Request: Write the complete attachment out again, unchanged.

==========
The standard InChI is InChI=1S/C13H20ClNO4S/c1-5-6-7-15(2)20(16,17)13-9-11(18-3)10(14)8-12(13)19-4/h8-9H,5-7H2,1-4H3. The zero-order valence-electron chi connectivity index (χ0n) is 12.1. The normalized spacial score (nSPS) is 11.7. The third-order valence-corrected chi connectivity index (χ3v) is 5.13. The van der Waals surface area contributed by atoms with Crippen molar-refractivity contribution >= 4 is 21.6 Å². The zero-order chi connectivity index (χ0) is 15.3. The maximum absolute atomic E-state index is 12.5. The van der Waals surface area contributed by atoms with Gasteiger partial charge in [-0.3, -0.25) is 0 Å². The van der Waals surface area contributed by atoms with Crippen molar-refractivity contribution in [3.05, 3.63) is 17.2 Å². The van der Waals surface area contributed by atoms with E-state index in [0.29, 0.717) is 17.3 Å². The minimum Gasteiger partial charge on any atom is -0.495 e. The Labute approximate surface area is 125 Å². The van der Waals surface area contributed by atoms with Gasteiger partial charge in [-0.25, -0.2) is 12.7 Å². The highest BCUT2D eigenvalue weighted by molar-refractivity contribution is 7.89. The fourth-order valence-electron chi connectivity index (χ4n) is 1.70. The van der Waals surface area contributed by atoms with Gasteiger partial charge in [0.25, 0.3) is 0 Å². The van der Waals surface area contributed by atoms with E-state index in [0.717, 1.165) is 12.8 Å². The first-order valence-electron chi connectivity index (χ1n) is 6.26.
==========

The standard InChI is InChI=1S/C13H20ClNO4S/c1-5-6-7-15(2)20(16,17)13-9-11(18-3)10(14)8-12(13)19-4/h8-9H,5-7H2,1-4H3. The zero-order valence-electron chi connectivity index (χ0n) is 12.1. The normalized spacial score (nSPS) is 11.7. The third-order valence-corrected chi connectivity index (χ3v) is 5.13. The van der Waals surface area contributed by atoms with Crippen molar-refractivity contribution >= 4 is 21.6 Å². The zero-order chi connectivity index (χ0) is 15.3. The maximum absolute atomic E-state index is 12.5. The van der Waals surface area contributed by atoms with Gasteiger partial charge in [-0.3, -0.25) is 0 Å². The van der Waals surface area contributed by atoms with Crippen molar-refractivity contribution in [3.05, 3.63) is 17.2 Å². The van der Waals surface area contributed by atoms with E-state index in [0.29, 0.717) is 17.3 Å². The minimum Gasteiger partial charge on any atom is -0.495 e. The Labute approximate surface area is 125 Å². The van der Waals surface area contributed by atoms with Gasteiger partial charge in [-0.25, -0.2) is 12.7 Å². The highest BCUT2D eigenvalue weighted by molar-refractivity contribution is 7.89. The fourth-order valence-electron chi connectivity index (χ4n) is 1.70. The van der Waals surface area contributed by atoms with Gasteiger partial charge in [0.25, 0.3) is 0 Å². The van der Waals surface area contributed by atoms with E-state index in [0.717, 1.165) is 12.8 Å². The first-order valence-electron chi connectivity index (χ1n) is 6.26.